Breast Cancer: Reasons To Be Hopeful

Accela Marketing
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October 17, 2022
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minute read

Breakthrough Treatments

Currently, for most breast cancer patients the standard treatment for several generations of has been chemotherapy and/or radiation, with or without the additional surgical removal of the affected tissue. One of the first breakthroughs in breast cancer treatment was hormone treatment after the identification of the HER2 protein as a key factor in diagnosis. Since the mid-1990s, the HER2 protein was identified by pathologists in breast and other tumors. Eighty percent (80%) of breast cancers are classified as HER2-negative. This was used to predict treatment with drugs such as trastuzumab (Herceptin®). However, with better technology pathologists now have been able to pinpoint even lowers levels of HER2. This is a major breakthrough as HER2-targeted therapy has not been possible before in treating those with formally undetectable levels. In August of this year, a new drug called trastuzumab deruxtecan (T-DXd) designed specifically for breast cancer with lower levels of HER2 was approved by the Food and Drug Administration (FDA) after a clinical trial led by Memorial Sloan Kettering Cancer Center (MSK) breast medical oncologist Shanu Modi, who presented the findings at this year’s American Society of Clinical Oncology (ASCO) meeting.

Those who have been impacted by breast cancer know all too well that hope is everything. It is integral to the fuelling the will to fight on through the painful and debilitating treatments and the loss of hair, the loss of mammary glands, the loss of self that occurs and the strain on family and friends. For this year’s Breast Cancer Awareness Month, Marketing Mojo would like to focus on some reasons to be hopeful that the fight will not be in vein and there is light at the end of the tunnel for those given a diagnosis.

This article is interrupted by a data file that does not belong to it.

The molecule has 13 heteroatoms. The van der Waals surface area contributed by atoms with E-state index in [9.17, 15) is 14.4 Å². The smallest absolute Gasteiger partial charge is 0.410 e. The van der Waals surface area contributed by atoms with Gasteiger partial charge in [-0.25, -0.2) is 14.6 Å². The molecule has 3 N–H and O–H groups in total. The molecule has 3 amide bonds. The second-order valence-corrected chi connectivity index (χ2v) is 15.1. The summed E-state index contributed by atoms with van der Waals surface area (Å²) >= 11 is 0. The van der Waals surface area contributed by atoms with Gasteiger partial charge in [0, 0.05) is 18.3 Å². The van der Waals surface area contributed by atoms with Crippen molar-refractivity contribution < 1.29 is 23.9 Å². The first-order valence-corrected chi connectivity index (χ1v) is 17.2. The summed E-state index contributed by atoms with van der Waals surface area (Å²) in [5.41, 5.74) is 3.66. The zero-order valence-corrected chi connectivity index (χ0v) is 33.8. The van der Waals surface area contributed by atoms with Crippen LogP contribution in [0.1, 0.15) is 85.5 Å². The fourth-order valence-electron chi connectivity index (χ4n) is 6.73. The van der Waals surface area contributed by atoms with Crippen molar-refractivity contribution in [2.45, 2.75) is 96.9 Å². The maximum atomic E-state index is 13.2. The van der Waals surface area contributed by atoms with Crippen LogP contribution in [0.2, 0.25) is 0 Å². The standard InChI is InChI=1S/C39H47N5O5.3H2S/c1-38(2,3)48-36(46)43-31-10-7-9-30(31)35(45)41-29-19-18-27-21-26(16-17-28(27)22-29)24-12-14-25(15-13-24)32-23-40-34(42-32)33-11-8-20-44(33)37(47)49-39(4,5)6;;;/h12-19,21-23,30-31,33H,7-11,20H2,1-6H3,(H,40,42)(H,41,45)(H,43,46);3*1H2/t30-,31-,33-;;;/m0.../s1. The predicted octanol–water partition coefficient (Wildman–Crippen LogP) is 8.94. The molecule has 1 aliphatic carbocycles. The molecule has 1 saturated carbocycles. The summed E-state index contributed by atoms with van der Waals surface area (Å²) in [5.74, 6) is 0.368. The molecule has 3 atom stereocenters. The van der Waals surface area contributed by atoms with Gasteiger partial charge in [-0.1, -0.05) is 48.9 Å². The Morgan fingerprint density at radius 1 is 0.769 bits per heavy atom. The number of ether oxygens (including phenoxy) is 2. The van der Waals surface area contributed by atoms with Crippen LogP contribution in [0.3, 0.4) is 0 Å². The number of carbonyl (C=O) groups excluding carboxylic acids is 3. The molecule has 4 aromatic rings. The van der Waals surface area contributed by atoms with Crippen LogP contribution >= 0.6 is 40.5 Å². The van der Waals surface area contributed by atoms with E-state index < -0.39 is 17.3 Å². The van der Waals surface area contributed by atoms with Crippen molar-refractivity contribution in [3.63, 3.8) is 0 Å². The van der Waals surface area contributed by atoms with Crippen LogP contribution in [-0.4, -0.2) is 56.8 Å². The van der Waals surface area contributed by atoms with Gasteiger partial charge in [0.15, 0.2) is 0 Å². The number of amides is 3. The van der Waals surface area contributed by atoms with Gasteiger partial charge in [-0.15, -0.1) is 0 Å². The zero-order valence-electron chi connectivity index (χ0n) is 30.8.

“The results of this trial are practice-changing and redefine how a large population of patients with metastatic disease will be treated. Although this trial focused on patients with breast cancer, we believe that these results could also have implications for the future treatment of people with other types of cancer that express HER2 at low levels.”- Dr. Shanu Modi

The results of the clinical trials for T-DXd (also known as Enhertu®) are extremely encouraging. In the majority of patients the cancer was in check nearly twice as long and increased their survival by about 35%. You can learn more about this breakthrough treatment on this podcast:

New Insights On Remission

Fear of the cancer returning is often crippling for patients. However, there is new reason to hope and release those fears. The Journal of the National Cancer Institute has some good news. Women who survive breast cancer for at least five years after treatment have an 89% chance that they will not have a recurrence of the cancer after 10 years and an 81% chance after 15 years. This is the result of an extensive investigation involving 2,838 women diagnosed with breast cancer from 1985 to 2001 who had surgery to remove the original tumor, some of whom had radiation and took cancer prevention medication.  Cancer returned after five years in only 7% of women treated for stage I breast cancer, 11% of women treated for stage II cancer and 13% of women treated for stage III cancer.

Increased Survival Rates Overall